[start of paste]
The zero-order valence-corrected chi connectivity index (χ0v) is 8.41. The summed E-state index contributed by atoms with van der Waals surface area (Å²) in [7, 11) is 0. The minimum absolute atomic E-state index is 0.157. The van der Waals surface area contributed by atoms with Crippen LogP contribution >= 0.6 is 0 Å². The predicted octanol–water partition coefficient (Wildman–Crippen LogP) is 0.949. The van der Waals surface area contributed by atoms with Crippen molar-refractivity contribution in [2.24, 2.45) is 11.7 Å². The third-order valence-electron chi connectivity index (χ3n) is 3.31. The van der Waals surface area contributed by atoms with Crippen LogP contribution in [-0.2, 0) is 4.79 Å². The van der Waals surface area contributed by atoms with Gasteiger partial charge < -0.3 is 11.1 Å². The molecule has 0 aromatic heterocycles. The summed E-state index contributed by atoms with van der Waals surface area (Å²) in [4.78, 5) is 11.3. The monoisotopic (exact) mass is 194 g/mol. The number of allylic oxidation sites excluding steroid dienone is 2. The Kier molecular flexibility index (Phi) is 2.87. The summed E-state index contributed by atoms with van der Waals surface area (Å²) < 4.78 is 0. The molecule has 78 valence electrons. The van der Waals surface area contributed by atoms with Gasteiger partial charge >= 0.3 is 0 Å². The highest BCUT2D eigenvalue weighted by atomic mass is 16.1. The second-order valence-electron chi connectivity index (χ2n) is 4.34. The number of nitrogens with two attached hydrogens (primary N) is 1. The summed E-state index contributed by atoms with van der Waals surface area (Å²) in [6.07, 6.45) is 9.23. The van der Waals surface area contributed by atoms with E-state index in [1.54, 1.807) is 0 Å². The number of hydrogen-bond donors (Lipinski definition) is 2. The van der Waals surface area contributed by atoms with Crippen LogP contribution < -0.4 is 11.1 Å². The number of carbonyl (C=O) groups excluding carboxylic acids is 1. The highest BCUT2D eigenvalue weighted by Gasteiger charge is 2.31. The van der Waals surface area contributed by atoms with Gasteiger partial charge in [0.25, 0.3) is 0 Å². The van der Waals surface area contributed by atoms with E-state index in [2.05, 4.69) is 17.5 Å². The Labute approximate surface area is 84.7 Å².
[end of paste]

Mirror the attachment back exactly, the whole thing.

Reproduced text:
The zero-order valence-corrected chi connectivity index (χ0v) is 8.41. The summed E-state index contributed by atoms with van der Waals surface area (Å²) in [7, 11) is 0. The minimum absolute atomic E-state index is 0.157. The van der Waals surface area contributed by atoms with Crippen LogP contribution >= 0.6 is 0 Å². The predicted octanol–water partition coefficient (Wildman–Crippen LogP) is 0.949. The van der Waals surface area contributed by atoms with Crippen molar-refractivity contribution in [2.24, 2.45) is 11.7 Å². The third-order valence-electron chi connectivity index (χ3n) is 3.31. The van der Waals surface area contributed by atoms with Crippen LogP contribution in [-0.2, 0) is 4.79 Å². The van der Waals surface area contributed by atoms with Gasteiger partial charge < -0.3 is 11.1 Å². The molecule has 0 aromatic heterocycles. The summed E-state index contributed by atoms with van der Waals surface area (Å²) in [4.78, 5) is 11.3. The monoisotopic (exact) mass is 194 g/mol. The number of allylic oxidation sites excluding steroid dienone is 2. The Kier molecular flexibility index (Phi) is 2.87. The summed E-state index contributed by atoms with van der Waals surface area (Å²) < 4.78 is 0. The molecule has 78 valence electrons. The van der Waals surface area contributed by atoms with Gasteiger partial charge >= 0.3 is 0 Å². The highest BCUT2D eigenvalue weighted by atomic mass is 16.1. The second-order valence-electron chi connectivity index (χ2n) is 4.34. The number of nitrogens with two attached hydrogens (primary N) is 1. The summed E-state index contributed by atoms with van der Waals surface area (Å²) in [6.07, 6.45) is 9.23. The van der Waals surface area contributed by atoms with E-state index in [1.54, 1.807) is 0 Å². The number of hydrogen-bond donors (Lipinski definition) is 2. The van der Waals surface area contributed by atoms with Crippen LogP contribution < -0.4 is 11.1 Å². The number of carbonyl (C=O) groups excluding carboxylic acids is 1. The highest BCUT2D eigenvalue weighted by Gasteiger charge is 2.31. The van der Waals surface area contributed by atoms with Gasteiger partial charge in [0.25, 0.3) is 0 Å². The van der Waals surface area contributed by atoms with E-state index in [2.05, 4.69) is 17.5 Å². The Labute approximate surface area is 84.7 Å².